Notes: This piece was done on request from an anon who requested something from "Royal Flush," which is the first half. The second half is based on events that happened in "Monkees in Texas," and was also done on a request from macberly; I actually have a full-length fic planned that'll take place in Texas, but that isn't for a long, long while yet, and I didn't want to make macberly wait that long! So, here's this. Also, the names of the horses? Yep, totally intentional.
The Embassy of Harmonica:
The newly-ascended Queen Bettina, upon the arrest of her traitorous uncle Otto, had wasted no time in declaring the Monkees to be honored heroes of Harmonica. Bestowing upon all of them kisses on their faces—giving an extra one to Davy, the Champion who had dueled for her—she looked to all of them in gratitude.
"Are you certain that you can't come to Harmonica with me?" she asked. She looked to Davy. "Not even for a little while?"
"I don't think so," the English boy said, seeming somewhat forlorn. "Sorry."
His bandmates were quick to sense this, and Mike made the assumption that Davy was still shaken by his narrow escape. He had, despite his valiant efforts, lost the duel against Otto and would have been skewered had Peter not announced that it was Midnight, and that Bettina was now queen.
Mike certainly didn't blame his younger friend; he was so sure his nerves had recovered, either—he hadn't even had a chance to try to reach out to him… to try to help him… All he could do was just stand there, helpless, as Otto held the tip of the blade to Davy's chest, ready to run him through…
The Texan suppressed a shudder. If anything, Davy probably was in a state of shock, albeit refusing to show it. The sooner they got him home, the better.
It wasn't for another couple hours that they were able to leave, given the send-off of heroes.
"I wish they hadn't done that," Davy said, glumly, as he threw himself into the front passenger seat of the Monkeemobile. "I don't feel like a hero at all."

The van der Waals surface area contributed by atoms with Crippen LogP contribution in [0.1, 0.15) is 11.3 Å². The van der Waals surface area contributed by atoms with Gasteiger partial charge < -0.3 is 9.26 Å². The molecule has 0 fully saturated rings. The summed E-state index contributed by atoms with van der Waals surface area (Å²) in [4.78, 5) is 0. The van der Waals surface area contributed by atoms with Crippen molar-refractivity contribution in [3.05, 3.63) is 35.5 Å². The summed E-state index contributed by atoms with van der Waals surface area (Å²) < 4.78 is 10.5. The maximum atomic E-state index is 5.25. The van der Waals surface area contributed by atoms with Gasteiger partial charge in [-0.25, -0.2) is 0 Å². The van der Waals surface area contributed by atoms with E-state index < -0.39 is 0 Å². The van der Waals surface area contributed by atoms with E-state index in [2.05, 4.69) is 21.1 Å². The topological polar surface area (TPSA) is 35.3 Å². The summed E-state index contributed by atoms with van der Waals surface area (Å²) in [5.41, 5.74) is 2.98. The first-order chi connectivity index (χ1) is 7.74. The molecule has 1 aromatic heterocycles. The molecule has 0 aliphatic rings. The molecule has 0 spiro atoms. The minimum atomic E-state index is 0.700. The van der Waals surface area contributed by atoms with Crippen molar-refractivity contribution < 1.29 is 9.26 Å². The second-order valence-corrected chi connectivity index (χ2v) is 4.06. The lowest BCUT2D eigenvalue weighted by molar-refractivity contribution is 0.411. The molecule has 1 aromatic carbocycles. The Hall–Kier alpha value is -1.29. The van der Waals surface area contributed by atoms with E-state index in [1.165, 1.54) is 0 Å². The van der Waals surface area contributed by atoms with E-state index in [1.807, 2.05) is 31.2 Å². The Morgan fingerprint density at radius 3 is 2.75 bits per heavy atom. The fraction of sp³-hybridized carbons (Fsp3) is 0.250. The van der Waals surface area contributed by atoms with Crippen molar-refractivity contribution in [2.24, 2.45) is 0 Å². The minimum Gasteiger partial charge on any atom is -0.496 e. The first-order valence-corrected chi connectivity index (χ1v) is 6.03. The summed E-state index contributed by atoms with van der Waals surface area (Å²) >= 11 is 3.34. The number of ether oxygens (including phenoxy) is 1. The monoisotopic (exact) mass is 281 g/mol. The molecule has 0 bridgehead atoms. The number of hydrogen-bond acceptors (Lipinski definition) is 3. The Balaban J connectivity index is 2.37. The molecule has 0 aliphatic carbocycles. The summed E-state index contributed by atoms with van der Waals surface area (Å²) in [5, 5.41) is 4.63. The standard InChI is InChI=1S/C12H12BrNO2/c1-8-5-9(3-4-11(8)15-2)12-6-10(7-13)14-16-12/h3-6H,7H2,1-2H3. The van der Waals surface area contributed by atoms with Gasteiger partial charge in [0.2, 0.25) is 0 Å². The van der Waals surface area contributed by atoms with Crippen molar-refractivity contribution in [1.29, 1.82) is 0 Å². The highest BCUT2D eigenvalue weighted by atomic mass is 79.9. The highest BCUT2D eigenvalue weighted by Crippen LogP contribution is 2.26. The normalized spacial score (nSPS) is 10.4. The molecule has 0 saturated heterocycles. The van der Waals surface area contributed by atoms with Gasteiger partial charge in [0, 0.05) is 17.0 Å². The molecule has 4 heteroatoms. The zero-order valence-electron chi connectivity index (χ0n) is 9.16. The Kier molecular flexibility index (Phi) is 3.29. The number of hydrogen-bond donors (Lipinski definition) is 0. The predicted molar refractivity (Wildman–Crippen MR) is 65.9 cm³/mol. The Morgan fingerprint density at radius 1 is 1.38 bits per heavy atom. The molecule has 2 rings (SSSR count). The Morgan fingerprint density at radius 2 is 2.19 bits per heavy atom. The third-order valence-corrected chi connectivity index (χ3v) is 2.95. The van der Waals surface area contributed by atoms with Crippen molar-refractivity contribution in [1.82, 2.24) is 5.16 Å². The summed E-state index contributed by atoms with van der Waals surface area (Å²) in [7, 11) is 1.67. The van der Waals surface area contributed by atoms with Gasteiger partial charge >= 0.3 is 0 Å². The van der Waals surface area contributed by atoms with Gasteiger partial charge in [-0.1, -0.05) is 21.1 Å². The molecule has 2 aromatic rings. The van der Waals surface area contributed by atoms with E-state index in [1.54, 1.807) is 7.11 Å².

"You did duel for the lady's honor," Micky reminded him, through his yawns.
"That was a heroic thing to do," agreed Peter.
Mike would've cast a baffled glance at Davy had he not been driving. It sounded as though the English boy wasn't in shock after all; he sounded… bitter.
Micky and Peter certainly noticed; they exchanged glances with each other before deciding that Davy did not want to talk about it, and they decided that changing the subject would be the best thing for them.
It turned out that it wouldn't have mattered; Davy didn't take part in any conversation at all, and instead of heading to bed like Micky and Peter did upon reaching home, Davy crossed to the kitchen area.
"What are you doing?" Mike asked, halfway up the stairs.
"Making some coffee," Davy answered.
"…At 2:30 in the morning?! Tiny, get some sleep!"
Davy sighed, sitting down at the little table.
"I don't think I'll be able to sleep well for a while," he muttered.
Mike was down the stairs and by his side in an instant.
"You're okay now, though," he said. "It's all over; you don't have to worry. You're safe."
"Safe? What are you talking about?" Davy asked.
"…Isn't this about the duel?" Mike asked. "Specifically, the end of it?"
"Of course it is," Davy muttered. "I was this close to winning the duel for Bettina, and I lost!"
Mike stared at him.
"Can we just run through your priorities for just a moment?" the Texan asked. "Davy, you were nearly turned into a shish-kebab!"
"Mike, you don't understand! I lost the duel—I was supposed to win! How can they call me a hero when I lost?!" Davy exclaimed. "I didn't earn the title of a hero! I didn't win! I failed! I failed her! I didn't do anything right!"
Mike seized him by the shoulders.
"I don't care," the Texan said. "I could've cared less if you had just run from him like a Texas prairie chicken. All that matters is that he didn't skewer you like he intended to. Do you know what it was like, from where I was standing?! Knowing that I was too far away to do anything… That I'd have to stand there and watch him run you through…!? And you're complaining about your pride getting wounded?!"
"Well…" Davy began, but he trailed off. Only now, he was beginning to appreciate his narrow escape—not so much because he had been nursing his wounded pride, but because his mind had hastily tried to banish the thought.
He gripped Mike's arm, and the Texan regretted his harsh words.
"Hey," he said. "You gave me a scare, okay? But, for what it's worth… You probably knew going into that fight that Otto was playing for keeps, didn't you?"
"Of course I knew that," Davy said, shuddering. "But we had to save Bettina. We had to…"